How to Tell Your Story and Win in Business

I love a good story, don't you?

Stories have been used to communicate ideas since the beginning of humanity. They connect us to feelings, experiences, and wisdom that we can all relate to. Our love of stories isn't a secret to anyone, so why are so little business owners using the power of stories to connect to customers and increase sales?

Because they don't know just how powerful they really are.

In a world where millions of business owners scratch and claw each other for the attention of any audience that will listen, your stories are the only things you have to differentiate yourself. And if you don't use them, you risk being lost in the shuffle.

Here's 3 places you can tell your stories to win in business.

Share stories in your about page

In a lot of the businesses I've coached, I see the about area of their site filled with a run of the mill description of who they serve and how they serve them. Don't do this; it's extremely boring. Have a quick, simple and easy description of what your business accomplishes on your home page. The about page on your website or on any printed materials is a prime location to tell your personal story. Share where you came from and how you ended up in the business you are in. Don't spare any details. Really allow yourself to bleed; share the moments when you struggled, when you thought about giving up, or when you flat out failed. This gives potential customers a sense that you are personal, and not just a know at all telling them what to do.

Share stories in your blog posts

In my opinion, at least 90% of your blog posts must have personal stories in them. Here's a personal story for you: I tested this theory on one of my own websites. I wrote 20 articles, 10 of which used personal stories to deliver the message of the article and 10 that simply stated facts and suggestions. All of the articles were decently written, but the results were undeniable. The articles that included story-delivered messages resulted in almost double the views, more than four times the engagement, and about triple the amount of sales. There are simply too many posts out there that share the same information about the same topics in a similar style. Like I said above, your own stories are the only things to separate yourself from the noise. This article is a good example of telling a story to deliver a message.

Share stories in sales presentations

A long time ago, I was a door to door home improvement salesman. It was my first sales job, and I really had no idea how sell anything to anyone. I was still relatively shy and was just starting to make my way out of my shell. As a result, I made a few sales every week to put a little cash in my pocket, but certainly nothing to brag about. Six weeks in to the job, one of the seasoned pro's of the company asked if I'd like to accompany him to a sales appointment. This guy was the top producer; earning something in the mid six figures annually. Normally, no one ever saw him, and we all assumed it was because he was too busy closing people. I was desperate and jumped at the opportunity to learn. We arrived at the house, and without skipping a beat, he hopped out of the car and quickly walked to the front door, leaving me in the dust. "You coming newbie?" he called out. I assumed we would work on a strategy before entering, but I guess there was no time for that. The presentation started off like any other; we did our normal introduction, talked a little about our company; nothing out of the ordinary. And then, I witnessed what separated him from the rest of the sales people.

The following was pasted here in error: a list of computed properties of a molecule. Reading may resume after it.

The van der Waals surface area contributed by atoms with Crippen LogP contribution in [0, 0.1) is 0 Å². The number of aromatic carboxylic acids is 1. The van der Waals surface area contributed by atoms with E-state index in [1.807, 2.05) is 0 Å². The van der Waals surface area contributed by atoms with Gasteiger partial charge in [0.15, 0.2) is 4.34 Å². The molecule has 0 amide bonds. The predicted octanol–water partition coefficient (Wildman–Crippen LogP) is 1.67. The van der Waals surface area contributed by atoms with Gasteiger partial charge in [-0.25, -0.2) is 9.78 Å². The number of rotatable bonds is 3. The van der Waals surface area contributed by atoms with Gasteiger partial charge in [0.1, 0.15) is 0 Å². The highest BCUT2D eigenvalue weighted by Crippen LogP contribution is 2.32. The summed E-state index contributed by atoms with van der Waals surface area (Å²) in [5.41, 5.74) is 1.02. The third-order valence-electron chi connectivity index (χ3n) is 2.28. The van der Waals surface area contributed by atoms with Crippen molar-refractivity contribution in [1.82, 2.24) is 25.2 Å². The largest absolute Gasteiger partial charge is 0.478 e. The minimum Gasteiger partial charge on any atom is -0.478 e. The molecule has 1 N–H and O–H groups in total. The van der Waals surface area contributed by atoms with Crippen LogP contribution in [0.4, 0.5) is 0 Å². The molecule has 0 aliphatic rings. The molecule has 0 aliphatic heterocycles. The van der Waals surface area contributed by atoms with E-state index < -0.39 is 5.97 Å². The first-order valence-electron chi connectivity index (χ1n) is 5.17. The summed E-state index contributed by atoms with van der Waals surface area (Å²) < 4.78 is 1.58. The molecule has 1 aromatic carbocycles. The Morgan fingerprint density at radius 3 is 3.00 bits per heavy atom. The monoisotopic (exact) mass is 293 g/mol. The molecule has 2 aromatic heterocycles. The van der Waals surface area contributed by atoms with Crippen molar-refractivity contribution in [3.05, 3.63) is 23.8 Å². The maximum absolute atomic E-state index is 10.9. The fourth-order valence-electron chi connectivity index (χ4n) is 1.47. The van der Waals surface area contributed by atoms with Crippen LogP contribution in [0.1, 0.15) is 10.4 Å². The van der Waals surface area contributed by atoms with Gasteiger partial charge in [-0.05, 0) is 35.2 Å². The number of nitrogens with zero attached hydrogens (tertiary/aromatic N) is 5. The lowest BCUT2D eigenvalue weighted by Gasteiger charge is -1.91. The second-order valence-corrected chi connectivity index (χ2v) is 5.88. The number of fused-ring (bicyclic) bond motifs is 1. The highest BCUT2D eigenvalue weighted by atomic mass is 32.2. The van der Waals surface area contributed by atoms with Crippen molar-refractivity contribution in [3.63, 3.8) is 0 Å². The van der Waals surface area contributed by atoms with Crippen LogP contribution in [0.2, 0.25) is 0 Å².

It seemed as though he had a story for everything. He told stories of happy customers he'd helped in the past, and he was able to whip out a story for every single way he could relate to the customer, whether it be an old city they used to live in, a sports team they enjoy or an event they attended. It seemed as though they were possible long lost relatives. When we got to the point where it was time to try the close, another weird phenomenon happened. This salesman had built such a strong rapport with the customer through his story telling, that the customer almost seemed embarrassed or scared to say no to our deal. Needless to say, the deal was closed. The salesman was even kind enough to give me half the commission (I didn't deserve it; I did nothing).

The moral? People don't want to be sold to. They want to be connected with and helped. Use the ancient art of story telling to do just that.

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